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To the Author of The Anonymous Note Left On My Car Window-


I think I recognize you!  I do.. I used to live in your world of Black & White, everything in order- in it’s place- I  got a plan- got a schedule- a list of finished projects- checked -off checklist and all. How wonderful for you that your life is so structured, so dependable and predictable that you cling to that line dividing right and wrong, black and white, and that you feel compelled to comment when you think someone is coloring outside the lines.  

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Ordinary Acts, Extraordinary Love

My girls have been in school a few weeks now, settling in- despite the challenges- two weeks of record Arizona heat, new classrooms, new schedules and the same old pressure to eat snack, eat lunch, drink water and do their best work.  Two different schools, two different nurses offices’ stocked with medicine and strategically planned driving routes to include both schools and a quick commute to / from work. We are all doing the best we can, and achieving more than we even realize.

We have set routines, schedules and some pre-packing we do the night before; lunch boxes, snacks and backpacks.

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Truth and Beauty

When Zoe was little, each moment of truth was stunning. She will never walk by herself. She won’t run in the grass, walk in the sand, or recklessly dance her way across the room. These moments have continued as she grows older. Drive a car. Have a child. Grow old.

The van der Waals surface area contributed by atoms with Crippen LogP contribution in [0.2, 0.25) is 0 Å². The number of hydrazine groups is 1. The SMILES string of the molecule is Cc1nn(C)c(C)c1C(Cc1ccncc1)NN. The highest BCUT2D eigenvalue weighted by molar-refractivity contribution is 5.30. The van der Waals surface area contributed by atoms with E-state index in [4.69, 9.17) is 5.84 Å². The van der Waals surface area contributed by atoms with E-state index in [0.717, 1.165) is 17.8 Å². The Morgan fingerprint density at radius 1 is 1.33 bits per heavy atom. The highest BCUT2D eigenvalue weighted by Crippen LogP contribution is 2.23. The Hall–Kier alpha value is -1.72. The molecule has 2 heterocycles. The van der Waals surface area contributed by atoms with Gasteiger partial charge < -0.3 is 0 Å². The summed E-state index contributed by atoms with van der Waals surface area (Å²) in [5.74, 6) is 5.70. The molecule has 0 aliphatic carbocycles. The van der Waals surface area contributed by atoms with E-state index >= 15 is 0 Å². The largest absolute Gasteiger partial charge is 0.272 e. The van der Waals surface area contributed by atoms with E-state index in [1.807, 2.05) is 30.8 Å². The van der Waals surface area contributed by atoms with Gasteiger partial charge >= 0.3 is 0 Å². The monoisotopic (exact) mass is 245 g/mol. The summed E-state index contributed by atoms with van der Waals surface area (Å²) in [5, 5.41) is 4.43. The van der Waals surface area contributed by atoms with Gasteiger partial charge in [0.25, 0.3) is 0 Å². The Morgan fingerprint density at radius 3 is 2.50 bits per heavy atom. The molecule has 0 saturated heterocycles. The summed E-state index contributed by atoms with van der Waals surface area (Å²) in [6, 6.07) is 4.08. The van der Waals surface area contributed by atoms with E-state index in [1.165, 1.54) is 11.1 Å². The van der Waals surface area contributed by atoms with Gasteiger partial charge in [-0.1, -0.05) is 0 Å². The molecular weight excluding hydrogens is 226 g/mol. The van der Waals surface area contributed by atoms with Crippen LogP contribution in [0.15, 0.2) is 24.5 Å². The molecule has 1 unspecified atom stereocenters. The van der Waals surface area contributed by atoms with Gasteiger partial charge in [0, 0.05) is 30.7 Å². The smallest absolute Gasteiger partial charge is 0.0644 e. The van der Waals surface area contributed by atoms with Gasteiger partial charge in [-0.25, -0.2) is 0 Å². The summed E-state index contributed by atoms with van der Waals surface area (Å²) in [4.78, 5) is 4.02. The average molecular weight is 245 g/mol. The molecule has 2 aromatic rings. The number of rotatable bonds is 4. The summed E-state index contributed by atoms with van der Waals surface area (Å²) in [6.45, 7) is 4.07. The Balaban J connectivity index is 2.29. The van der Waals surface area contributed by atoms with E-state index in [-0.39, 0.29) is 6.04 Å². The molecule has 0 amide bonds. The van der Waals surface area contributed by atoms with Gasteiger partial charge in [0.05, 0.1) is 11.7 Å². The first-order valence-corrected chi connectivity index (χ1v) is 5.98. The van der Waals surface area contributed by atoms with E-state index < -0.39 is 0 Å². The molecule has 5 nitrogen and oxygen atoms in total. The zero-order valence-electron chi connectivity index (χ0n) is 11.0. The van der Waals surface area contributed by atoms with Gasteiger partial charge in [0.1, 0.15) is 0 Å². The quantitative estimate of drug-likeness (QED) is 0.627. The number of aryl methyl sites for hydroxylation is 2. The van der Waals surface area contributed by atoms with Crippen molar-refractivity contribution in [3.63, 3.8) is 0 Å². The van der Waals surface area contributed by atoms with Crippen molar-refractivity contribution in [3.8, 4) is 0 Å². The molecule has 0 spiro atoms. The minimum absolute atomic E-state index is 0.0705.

I grieve these truths and then move on, trying to live so typically that sometimes I can forget for a long, long while. Until now, now that Zoe, and her big sister, are coming to know these truths- and understanding them enough to shed their own tears.

Zoe is 9 now, and loves to sing and dance- read about sassy girls like her, and is smart, especially in that ” when you least expect it” kind of way.

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The Value of Life.

…”The hard part is trying to answer the questions Walker raises in my mind every time I pick him up, What is the value of a life like his — a life lived in the twilight and often in pain? What is the cost of his life to those around him? … If Walker is so insubstantial, why does he feel so important? What is he trying to show me?”

-excerpt from Ian Brown’s Memoir “ The Boy in the Moon: A Father’s Journey to Understand His Extraordinary Son“

It was this passage of the book  The Boy in the Moon: A Father’s Journey to Understand His Extraordinary Son that first stopped me.

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The Words That Matter Most

I remember the exact moment I got the news, when my world stopped and for the moment -nothing else mattered. I remember the way the doctor led us across the recovery room and into the makeshift office of the medical tech I saw scurrying away.  Some guy who, at the doctors urging, left so fast, his abandoned cup of coffee still sat steaming on his desk. We sat talking until that cup of coffee grew cold.

At first there was relief, I was strung out from sleep deprivation, and determination. I knew something was very wrong, but no one in  Arizona could figure it out.